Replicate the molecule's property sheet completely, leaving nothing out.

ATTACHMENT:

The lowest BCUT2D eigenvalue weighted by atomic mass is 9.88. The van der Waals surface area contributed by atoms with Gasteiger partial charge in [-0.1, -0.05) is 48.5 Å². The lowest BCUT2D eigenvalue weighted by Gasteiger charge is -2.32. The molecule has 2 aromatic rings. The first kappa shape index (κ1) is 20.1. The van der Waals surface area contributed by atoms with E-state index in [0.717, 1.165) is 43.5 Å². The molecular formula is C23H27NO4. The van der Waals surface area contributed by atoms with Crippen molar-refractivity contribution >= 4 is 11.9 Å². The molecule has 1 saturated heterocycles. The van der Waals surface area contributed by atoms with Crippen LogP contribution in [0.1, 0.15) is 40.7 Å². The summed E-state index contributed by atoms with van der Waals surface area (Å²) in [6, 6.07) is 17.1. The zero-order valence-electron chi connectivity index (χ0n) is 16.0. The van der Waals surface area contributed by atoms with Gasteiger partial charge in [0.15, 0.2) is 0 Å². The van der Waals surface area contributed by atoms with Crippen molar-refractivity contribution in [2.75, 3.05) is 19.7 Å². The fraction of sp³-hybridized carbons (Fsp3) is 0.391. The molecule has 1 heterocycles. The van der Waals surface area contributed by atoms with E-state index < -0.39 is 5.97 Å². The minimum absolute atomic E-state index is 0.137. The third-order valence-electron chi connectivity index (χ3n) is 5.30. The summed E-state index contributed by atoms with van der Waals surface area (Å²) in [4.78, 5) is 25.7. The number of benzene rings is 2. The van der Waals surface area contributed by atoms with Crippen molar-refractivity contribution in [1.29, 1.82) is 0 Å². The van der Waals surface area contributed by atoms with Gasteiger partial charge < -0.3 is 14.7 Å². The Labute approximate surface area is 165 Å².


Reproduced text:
The lowest BCUT2D eigenvalue weighted by atomic mass is 9.88. The van der Waals surface area contributed by atoms with Gasteiger partial charge in [-0.1, -0.05) is 48.5 Å². The lowest BCUT2D eigenvalue weighted by Gasteiger charge is -2.32. The molecule has 2 aromatic rings. The first kappa shape index (κ1) is 20.1. The van der Waals surface area contributed by atoms with E-state index in [0.717, 1.165) is 43.5 Å². The molecular formula is C23H27NO4. The van der Waals surface area contributed by atoms with Crippen molar-refractivity contribution >= 4 is 11.9 Å². The molecule has 1 saturated heterocycles. The van der Waals surface area contributed by atoms with Crippen LogP contribution in [0.1, 0.15) is 40.7 Å². The summed E-state index contributed by atoms with van der Waals surface area (Å²) in [6, 6.07) is 17.1. The zero-order valence-electron chi connectivity index (χ0n) is 16.0. The van der Waals surface area contributed by atoms with Gasteiger partial charge in [0.15, 0.2) is 0 Å². The van der Waals surface area contributed by atoms with Crippen molar-refractivity contribution in [2.75, 3.05) is 19.7 Å². The fraction of sp³-hybridized carbons (Fsp3) is 0.391. The molecule has 1 heterocycles. The van der Waals surface area contributed by atoms with E-state index < -0.39 is 5.97 Å². The minimum absolute atomic E-state index is 0.137. The third-order valence-electron chi connectivity index (χ3n) is 5.30. The summed E-state index contributed by atoms with van der Waals surface area (Å²) in [4.78, 5) is 25.7. The number of benzene rings is 2. The van der Waals surface area contributed by atoms with Crippen molar-refractivity contribution in [1.29, 1.82) is 0 Å². The van der Waals surface area contributed by atoms with Gasteiger partial charge < -0.3 is 14.7 Å². The Labute approximate surface area is 165 Å².